Even though it is the investor who is ultimately responsible for any speculative position, you as a futures trader need to understand the cash flows of how gains and losses are realized. You may just be moving into an entry-level position now, with all these strategic concerns still several pay grades above yours, but you will probably be trading on your own account at some point and will need to get a feel for this. Ultimately, though, it is based on fairly straightforward thinking.
Recommending Speculative Trades
This section is split out by the NFA, the futures industry's self-regulating entity which put together the Series 3 exam. To review:
- To profit from expected price increases, recommend to your client to take a long position (buy contracts).
- To profit from expected price decreases, recommend to your client to take a short position (sell contracts).
- To hedge risk or to profit from expected changes in the basis, recommend to your client to enter into a spread position.
- If you expect the basis to widen, then sell the nearby futures contract and buy the distant futures contract.
- If you expect the basis to narrow, then buy the nearby futures contract and sell the distant futures contract
Using Orders to Speculate
Perhaps the safest way to participate in a speculative futures position is through a commodity pool or similar managed account. Here, the client can benefit from professional management. He or she should be able to evaluate the third party manager or work with a professional who has experience in doing so. Some investors prefer to trade themselves.
Review the "Basic characteristics and uses of different orders" Chapter 5: Orders and Price Analysis
Market orders often serve as the default order type. There are times, though, when structuring a trade differently when opening or closing a position is of greater benefit to the investor.
A stop order is placed at a price that you the trader believe the market will reach in order to put on the trade. This sort of order helps the investor confirm the direction of the market before entering a trade. Buying on a stop is the equivalent of waiting for the contract to move up in price; selling on a stop is the equivalent of waiting for the contract to move down in price. Once the stop price is reached, the order becomes a market order; that is, it can be filled at, above or below the stated stop price. Such moves, of course, are usually small and the stop price is proximate to the market price.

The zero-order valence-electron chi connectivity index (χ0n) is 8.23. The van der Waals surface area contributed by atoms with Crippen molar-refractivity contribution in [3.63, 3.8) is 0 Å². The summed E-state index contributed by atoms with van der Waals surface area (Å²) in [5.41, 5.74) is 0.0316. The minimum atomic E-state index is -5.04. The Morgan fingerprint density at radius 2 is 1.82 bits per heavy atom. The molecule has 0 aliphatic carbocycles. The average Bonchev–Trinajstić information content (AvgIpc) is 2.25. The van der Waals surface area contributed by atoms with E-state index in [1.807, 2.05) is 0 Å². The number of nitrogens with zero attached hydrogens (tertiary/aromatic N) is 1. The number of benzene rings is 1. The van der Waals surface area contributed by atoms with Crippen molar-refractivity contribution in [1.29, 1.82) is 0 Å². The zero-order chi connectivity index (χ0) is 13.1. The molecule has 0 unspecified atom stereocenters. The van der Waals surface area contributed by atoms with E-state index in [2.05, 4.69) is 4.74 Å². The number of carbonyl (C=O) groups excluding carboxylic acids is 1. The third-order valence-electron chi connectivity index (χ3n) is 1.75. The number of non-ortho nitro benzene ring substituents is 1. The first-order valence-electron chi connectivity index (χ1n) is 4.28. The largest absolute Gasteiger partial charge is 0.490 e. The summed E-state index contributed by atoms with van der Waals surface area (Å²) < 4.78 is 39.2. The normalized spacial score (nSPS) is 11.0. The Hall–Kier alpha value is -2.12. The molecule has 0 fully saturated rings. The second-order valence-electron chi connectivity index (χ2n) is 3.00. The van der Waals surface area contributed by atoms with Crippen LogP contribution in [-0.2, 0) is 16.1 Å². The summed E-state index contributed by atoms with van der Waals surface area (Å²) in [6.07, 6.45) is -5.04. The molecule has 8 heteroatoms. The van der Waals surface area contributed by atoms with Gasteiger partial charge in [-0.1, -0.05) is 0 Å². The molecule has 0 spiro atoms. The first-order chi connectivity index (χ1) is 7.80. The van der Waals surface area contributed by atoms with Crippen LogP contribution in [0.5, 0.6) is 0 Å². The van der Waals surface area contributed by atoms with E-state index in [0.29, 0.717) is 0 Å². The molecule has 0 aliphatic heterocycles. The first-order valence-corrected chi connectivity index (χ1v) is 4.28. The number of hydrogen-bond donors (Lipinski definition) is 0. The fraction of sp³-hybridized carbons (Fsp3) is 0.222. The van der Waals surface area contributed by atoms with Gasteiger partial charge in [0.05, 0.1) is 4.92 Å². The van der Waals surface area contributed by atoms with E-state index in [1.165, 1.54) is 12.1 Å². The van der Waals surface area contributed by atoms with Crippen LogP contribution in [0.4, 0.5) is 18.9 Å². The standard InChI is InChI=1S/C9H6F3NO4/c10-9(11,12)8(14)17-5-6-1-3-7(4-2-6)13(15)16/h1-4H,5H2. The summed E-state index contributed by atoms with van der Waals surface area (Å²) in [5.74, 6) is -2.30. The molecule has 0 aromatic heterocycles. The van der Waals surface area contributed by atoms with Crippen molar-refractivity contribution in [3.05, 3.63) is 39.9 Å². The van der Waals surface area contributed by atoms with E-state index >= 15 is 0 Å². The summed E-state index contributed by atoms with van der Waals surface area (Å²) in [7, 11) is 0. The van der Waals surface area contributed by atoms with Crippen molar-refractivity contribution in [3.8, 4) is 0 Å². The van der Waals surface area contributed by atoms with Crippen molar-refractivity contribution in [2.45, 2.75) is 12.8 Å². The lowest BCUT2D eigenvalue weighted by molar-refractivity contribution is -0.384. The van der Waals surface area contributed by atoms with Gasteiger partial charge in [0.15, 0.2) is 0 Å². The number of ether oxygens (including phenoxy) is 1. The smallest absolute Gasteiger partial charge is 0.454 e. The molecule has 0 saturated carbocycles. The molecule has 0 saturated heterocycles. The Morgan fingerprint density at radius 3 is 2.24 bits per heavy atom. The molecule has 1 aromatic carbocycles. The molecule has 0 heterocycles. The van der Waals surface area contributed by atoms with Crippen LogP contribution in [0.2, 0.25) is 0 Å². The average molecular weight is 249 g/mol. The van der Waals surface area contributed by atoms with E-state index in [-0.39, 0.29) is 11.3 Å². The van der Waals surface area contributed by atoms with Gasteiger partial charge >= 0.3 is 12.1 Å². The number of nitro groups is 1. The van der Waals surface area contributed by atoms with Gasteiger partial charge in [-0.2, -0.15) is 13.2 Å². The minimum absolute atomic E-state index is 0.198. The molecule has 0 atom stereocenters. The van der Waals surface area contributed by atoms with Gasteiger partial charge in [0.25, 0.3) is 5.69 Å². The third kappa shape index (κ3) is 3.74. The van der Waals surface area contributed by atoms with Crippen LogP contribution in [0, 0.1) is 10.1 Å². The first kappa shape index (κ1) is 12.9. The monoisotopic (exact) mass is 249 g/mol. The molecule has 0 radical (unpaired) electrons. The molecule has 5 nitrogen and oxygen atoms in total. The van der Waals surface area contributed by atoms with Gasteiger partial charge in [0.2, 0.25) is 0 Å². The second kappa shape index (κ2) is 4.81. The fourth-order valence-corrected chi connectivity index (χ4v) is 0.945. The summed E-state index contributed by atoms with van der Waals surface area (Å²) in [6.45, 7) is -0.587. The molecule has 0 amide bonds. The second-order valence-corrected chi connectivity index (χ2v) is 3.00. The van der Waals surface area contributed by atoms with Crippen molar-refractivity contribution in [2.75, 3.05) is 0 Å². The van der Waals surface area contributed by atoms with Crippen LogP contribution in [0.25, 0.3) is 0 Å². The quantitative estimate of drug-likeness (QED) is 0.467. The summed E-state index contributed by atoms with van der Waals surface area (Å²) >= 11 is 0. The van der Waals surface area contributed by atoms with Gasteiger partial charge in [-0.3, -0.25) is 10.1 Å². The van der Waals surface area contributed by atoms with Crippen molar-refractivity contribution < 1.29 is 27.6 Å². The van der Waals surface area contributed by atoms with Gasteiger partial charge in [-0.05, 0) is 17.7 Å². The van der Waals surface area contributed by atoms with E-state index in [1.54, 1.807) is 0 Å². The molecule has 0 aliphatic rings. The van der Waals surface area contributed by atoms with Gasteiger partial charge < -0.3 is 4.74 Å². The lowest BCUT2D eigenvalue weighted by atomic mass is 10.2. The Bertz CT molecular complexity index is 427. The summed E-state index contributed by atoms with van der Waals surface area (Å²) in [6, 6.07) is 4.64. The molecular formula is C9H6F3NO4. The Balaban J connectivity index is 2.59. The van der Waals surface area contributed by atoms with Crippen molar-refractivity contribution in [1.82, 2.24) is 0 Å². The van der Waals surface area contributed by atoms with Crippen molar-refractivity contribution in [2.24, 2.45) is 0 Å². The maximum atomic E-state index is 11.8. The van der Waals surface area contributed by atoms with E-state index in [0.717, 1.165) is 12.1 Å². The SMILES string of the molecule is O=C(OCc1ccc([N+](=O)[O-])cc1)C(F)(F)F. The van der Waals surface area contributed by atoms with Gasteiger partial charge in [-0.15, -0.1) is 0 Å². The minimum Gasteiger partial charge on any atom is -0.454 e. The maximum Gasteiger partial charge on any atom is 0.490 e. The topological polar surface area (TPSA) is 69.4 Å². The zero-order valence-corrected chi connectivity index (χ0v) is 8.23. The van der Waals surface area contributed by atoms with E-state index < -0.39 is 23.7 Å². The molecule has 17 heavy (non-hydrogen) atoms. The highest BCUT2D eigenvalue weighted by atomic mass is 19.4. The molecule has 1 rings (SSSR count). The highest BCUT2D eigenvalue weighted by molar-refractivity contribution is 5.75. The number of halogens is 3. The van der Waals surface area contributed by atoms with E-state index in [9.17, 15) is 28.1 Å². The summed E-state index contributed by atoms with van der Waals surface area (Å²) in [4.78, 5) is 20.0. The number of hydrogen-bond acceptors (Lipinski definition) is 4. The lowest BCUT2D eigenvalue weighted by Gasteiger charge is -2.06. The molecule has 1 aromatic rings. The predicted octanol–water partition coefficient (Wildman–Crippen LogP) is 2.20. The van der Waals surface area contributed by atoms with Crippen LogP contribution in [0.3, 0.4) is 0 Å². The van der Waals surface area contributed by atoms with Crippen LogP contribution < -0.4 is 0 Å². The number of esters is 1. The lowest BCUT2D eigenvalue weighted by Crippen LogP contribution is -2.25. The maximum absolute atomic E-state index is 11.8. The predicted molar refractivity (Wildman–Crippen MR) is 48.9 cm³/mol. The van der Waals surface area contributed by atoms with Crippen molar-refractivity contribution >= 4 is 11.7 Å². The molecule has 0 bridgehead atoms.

A stop order might linger a bit before it is actually executed, though. A market-if-touched order must trade at the first available price after the stated price is reached and so might be closer to the stated price.
A stop-limit order is similar to a stop order, but it becomes a limit order rather than a market order when the security trades at the price specified on the stop. That is, it may only trade a specified price, not at the current market price. Thus, the order will only be filled at the price specified or better (lower for a buy, higher for a sell). Thus, it is possible that a stop-limit order will remain unfilled if the hoped-for market conditions fail to materialize.
The one-cancels-other (OCO) order stipulates that, if one part of the order is executed, then the other part must be canceled. Used mostly as a tactic to liquidate a position, investors invoke OCO to lock in gains or avoid losses. One example would be a stop order combined with a market-if-touched order. If the position price decreases, a stop order cuts the loss, and the market-if-touched order is cancelled. If the position price increases, the market-if-touched order could capture the gain, and the stop order would be cancelled.
Other Speculative Strategies
These approaches involve the sequence (ordering) of trades and are not types of orders themselves.
- Pyramiding: a momentum approach to riding a profitable position in a rising market, pyramiding entails little more than increasing the trader's position by decreasing increments. Assuming the price of palladium is increasing, the trader puts on four additional contracts, then three, then two, then one. The graphic depiction of this approach illustrates a pyramid.
- Roll Forward: also used in rising markets, this approach involves the simultaneous liquidation of the contract nearing delivery and purchase of a contract for a more distant delivery month.
Summary And Review
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